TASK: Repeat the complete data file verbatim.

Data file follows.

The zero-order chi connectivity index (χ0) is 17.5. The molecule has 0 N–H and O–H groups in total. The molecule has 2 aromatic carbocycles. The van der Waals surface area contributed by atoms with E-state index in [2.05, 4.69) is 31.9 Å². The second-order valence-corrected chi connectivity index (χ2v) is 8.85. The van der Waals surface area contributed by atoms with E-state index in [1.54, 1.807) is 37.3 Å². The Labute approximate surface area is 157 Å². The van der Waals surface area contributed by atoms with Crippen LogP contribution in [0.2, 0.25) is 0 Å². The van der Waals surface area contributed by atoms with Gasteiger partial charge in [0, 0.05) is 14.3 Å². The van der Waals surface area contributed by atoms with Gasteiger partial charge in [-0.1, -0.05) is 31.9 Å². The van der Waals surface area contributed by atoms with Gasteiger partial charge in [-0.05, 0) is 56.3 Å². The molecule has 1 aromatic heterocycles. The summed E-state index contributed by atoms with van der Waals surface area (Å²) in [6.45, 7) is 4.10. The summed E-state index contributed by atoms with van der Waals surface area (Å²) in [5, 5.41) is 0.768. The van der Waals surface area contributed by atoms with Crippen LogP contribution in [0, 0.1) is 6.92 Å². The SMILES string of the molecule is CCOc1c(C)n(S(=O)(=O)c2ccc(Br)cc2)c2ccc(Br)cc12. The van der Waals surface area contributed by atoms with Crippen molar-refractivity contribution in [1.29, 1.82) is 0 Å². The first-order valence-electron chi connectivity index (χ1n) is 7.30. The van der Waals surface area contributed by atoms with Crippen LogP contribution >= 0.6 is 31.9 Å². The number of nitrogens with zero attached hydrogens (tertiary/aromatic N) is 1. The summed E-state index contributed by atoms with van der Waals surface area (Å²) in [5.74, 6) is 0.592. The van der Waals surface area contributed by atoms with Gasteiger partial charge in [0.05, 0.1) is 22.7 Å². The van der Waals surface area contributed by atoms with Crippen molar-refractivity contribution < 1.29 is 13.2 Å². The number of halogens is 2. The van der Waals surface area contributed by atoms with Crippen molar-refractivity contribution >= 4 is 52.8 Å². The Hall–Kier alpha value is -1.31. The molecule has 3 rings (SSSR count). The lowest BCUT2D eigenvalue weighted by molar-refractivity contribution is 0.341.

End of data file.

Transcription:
The zero-order chi connectivity index (χ0) is 17.5. The molecule has 0 N–H and O–H groups in total. The molecule has 2 aromatic carbocycles. The van der Waals surface area contributed by atoms with E-state index in [2.05, 4.69) is 31.9 Å². The second-order valence-corrected chi connectivity index (χ2v) is 8.85. The van der Waals surface area contributed by atoms with E-state index in [1.54, 1.807) is 37.3 Å². The Labute approximate surface area is 157 Å². The van der Waals surface area contributed by atoms with Crippen LogP contribution in [0.2, 0.25) is 0 Å². The van der Waals surface area contributed by atoms with Gasteiger partial charge in [0, 0.05) is 14.3 Å². The van der Waals surface area contributed by atoms with Gasteiger partial charge in [-0.1, -0.05) is 31.9 Å². The van der Waals surface area contributed by atoms with Gasteiger partial charge in [-0.05, 0) is 56.3 Å². The molecule has 1 aromatic heterocycles. The summed E-state index contributed by atoms with van der Waals surface area (Å²) in [6.45, 7) is 4.10. The summed E-state index contributed by atoms with van der Waals surface area (Å²) in [5, 5.41) is 0.768. The van der Waals surface area contributed by atoms with Crippen LogP contribution in [0, 0.1) is 6.92 Å². The SMILES string of the molecule is CCOc1c(C)n(S(=O)(=O)c2ccc(Br)cc2)c2ccc(Br)cc12. The van der Waals surface area contributed by atoms with Crippen molar-refractivity contribution in [1.29, 1.82) is 0 Å². The first-order valence-electron chi connectivity index (χ1n) is 7.30. The van der Waals surface area contributed by atoms with Crippen LogP contribution >= 0.6 is 31.9 Å². The number of nitrogens with zero attached hydrogens (tertiary/aromatic N) is 1. The summed E-state index contributed by atoms with van der Waals surface area (Å²) in [5.74, 6) is 0.592. The van der Waals surface area contributed by atoms with Gasteiger partial charge in [0.05, 0.1) is 22.7 Å². The van der Waals surface area contributed by atoms with Crippen molar-refractivity contribution < 1.29 is 13.2 Å². The number of halogens is 2. The van der Waals surface area contributed by atoms with Crippen molar-refractivity contribution >= 4 is 52.8 Å². The Hall–Kier alpha value is -1.31. The molecule has 3 rings (SSSR count). The lowest BCUT2D eigenvalue weighted by molar-refractivity contribution is 0.341.